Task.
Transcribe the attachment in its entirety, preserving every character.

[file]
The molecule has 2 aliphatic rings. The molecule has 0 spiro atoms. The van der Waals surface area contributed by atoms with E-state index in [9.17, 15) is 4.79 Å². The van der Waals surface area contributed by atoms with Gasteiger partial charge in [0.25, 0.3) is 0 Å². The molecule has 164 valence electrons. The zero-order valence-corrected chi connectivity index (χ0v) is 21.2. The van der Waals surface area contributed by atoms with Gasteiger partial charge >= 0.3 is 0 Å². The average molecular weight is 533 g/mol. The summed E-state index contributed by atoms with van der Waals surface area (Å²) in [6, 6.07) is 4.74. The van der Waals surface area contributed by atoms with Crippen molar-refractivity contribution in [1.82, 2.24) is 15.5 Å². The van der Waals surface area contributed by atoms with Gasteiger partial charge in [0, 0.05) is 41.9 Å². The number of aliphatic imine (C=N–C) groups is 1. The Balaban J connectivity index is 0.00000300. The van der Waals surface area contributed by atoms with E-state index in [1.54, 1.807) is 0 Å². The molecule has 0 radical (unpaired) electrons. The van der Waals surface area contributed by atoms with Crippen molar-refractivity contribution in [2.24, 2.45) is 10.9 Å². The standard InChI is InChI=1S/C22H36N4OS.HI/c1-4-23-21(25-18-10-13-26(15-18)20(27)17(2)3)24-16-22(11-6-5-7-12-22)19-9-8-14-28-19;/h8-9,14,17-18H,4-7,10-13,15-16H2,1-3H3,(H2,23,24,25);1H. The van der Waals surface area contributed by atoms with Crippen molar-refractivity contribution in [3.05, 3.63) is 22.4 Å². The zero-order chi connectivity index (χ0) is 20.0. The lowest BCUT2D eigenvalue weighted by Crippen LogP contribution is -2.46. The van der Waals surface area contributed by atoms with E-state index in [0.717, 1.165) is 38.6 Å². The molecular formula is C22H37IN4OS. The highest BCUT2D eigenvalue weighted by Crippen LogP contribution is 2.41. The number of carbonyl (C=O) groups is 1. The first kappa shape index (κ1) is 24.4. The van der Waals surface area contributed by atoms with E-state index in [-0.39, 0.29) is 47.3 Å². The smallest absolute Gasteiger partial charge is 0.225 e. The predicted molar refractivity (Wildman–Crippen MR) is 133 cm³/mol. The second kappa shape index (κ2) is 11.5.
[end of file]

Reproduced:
The molecule has 2 aliphatic rings. The molecule has 0 spiro atoms. The van der Waals surface area contributed by atoms with E-state index in [9.17, 15) is 4.79 Å². The van der Waals surface area contributed by atoms with Gasteiger partial charge in [0.25, 0.3) is 0 Å². The molecule has 164 valence electrons. The zero-order valence-corrected chi connectivity index (χ0v) is 21.2. The van der Waals surface area contributed by atoms with Gasteiger partial charge >= 0.3 is 0 Å². The average molecular weight is 533 g/mol. The summed E-state index contributed by atoms with van der Waals surface area (Å²) in [6, 6.07) is 4.74. The van der Waals surface area contributed by atoms with Crippen molar-refractivity contribution in [1.82, 2.24) is 15.5 Å². The van der Waals surface area contributed by atoms with Gasteiger partial charge in [0, 0.05) is 41.9 Å². The number of aliphatic imine (C=N–C) groups is 1. The Balaban J connectivity index is 0.00000300. The van der Waals surface area contributed by atoms with E-state index in [1.54, 1.807) is 0 Å². The molecule has 0 radical (unpaired) electrons. The van der Waals surface area contributed by atoms with Crippen molar-refractivity contribution in [2.24, 2.45) is 10.9 Å². The standard InChI is InChI=1S/C22H36N4OS.HI/c1-4-23-21(25-18-10-13-26(15-18)20(27)17(2)3)24-16-22(11-6-5-7-12-22)19-9-8-14-28-19;/h8-9,14,17-18H,4-7,10-13,15-16H2,1-3H3,(H2,23,24,25);1H. The van der Waals surface area contributed by atoms with Crippen molar-refractivity contribution in [3.05, 3.63) is 22.4 Å². The zero-order chi connectivity index (χ0) is 20.0. The lowest BCUT2D eigenvalue weighted by Crippen LogP contribution is -2.46. The van der Waals surface area contributed by atoms with E-state index in [0.717, 1.165) is 38.6 Å². The molecular formula is C22H37IN4OS. The highest BCUT2D eigenvalue weighted by Crippen LogP contribution is 2.41. The number of carbonyl (C=O) groups is 1. The first kappa shape index (κ1) is 24.4. The van der Waals surface area contributed by atoms with E-state index in [-0.39, 0.29) is 47.3 Å². The smallest absolute Gasteiger partial charge is 0.225 e. The predicted molar refractivity (Wildman–Crippen MR) is 133 cm³/mol. The second kappa shape index (κ2) is 11.5.